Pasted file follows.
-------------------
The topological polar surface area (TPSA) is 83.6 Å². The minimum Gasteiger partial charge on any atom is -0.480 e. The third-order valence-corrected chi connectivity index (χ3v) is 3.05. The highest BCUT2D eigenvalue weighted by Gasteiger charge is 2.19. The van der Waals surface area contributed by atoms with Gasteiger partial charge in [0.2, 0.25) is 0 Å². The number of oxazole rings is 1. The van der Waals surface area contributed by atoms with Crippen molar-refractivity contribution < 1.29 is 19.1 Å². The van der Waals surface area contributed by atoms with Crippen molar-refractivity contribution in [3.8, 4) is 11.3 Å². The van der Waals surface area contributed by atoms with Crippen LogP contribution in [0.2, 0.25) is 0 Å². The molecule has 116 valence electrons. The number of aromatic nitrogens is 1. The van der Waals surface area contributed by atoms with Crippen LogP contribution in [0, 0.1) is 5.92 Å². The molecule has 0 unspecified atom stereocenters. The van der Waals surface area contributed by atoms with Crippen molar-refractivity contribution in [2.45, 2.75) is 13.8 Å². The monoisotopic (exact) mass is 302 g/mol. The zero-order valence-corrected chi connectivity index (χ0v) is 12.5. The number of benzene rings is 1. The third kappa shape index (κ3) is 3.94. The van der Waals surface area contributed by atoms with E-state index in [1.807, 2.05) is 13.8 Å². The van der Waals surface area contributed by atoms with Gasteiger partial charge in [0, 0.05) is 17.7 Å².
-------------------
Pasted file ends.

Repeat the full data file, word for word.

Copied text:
The topological polar surface area (TPSA) is 83.6 Å². The minimum Gasteiger partial charge on any atom is -0.480 e. The third-order valence-corrected chi connectivity index (χ3v) is 3.05. The highest BCUT2D eigenvalue weighted by Gasteiger charge is 2.19. The van der Waals surface area contributed by atoms with Gasteiger partial charge in [0.2, 0.25) is 0 Å². The number of oxazole rings is 1. The van der Waals surface area contributed by atoms with Crippen molar-refractivity contribution < 1.29 is 19.1 Å². The van der Waals surface area contributed by atoms with Crippen molar-refractivity contribution in [3.8, 4) is 11.3 Å². The van der Waals surface area contributed by atoms with Crippen LogP contribution in [0.2, 0.25) is 0 Å². The molecule has 116 valence electrons. The number of aromatic nitrogens is 1. The van der Waals surface area contributed by atoms with Crippen LogP contribution in [0, 0.1) is 5.92 Å². The molecule has 0 unspecified atom stereocenters. The van der Waals surface area contributed by atoms with Crippen molar-refractivity contribution in [2.45, 2.75) is 13.8 Å². The monoisotopic (exact) mass is 302 g/mol. The zero-order valence-corrected chi connectivity index (χ0v) is 12.5. The number of benzene rings is 1. The third kappa shape index (κ3) is 3.94. The van der Waals surface area contributed by atoms with E-state index in [1.807, 2.05) is 13.8 Å². The van der Waals surface area contributed by atoms with Gasteiger partial charge in [0, 0.05) is 17.7 Å².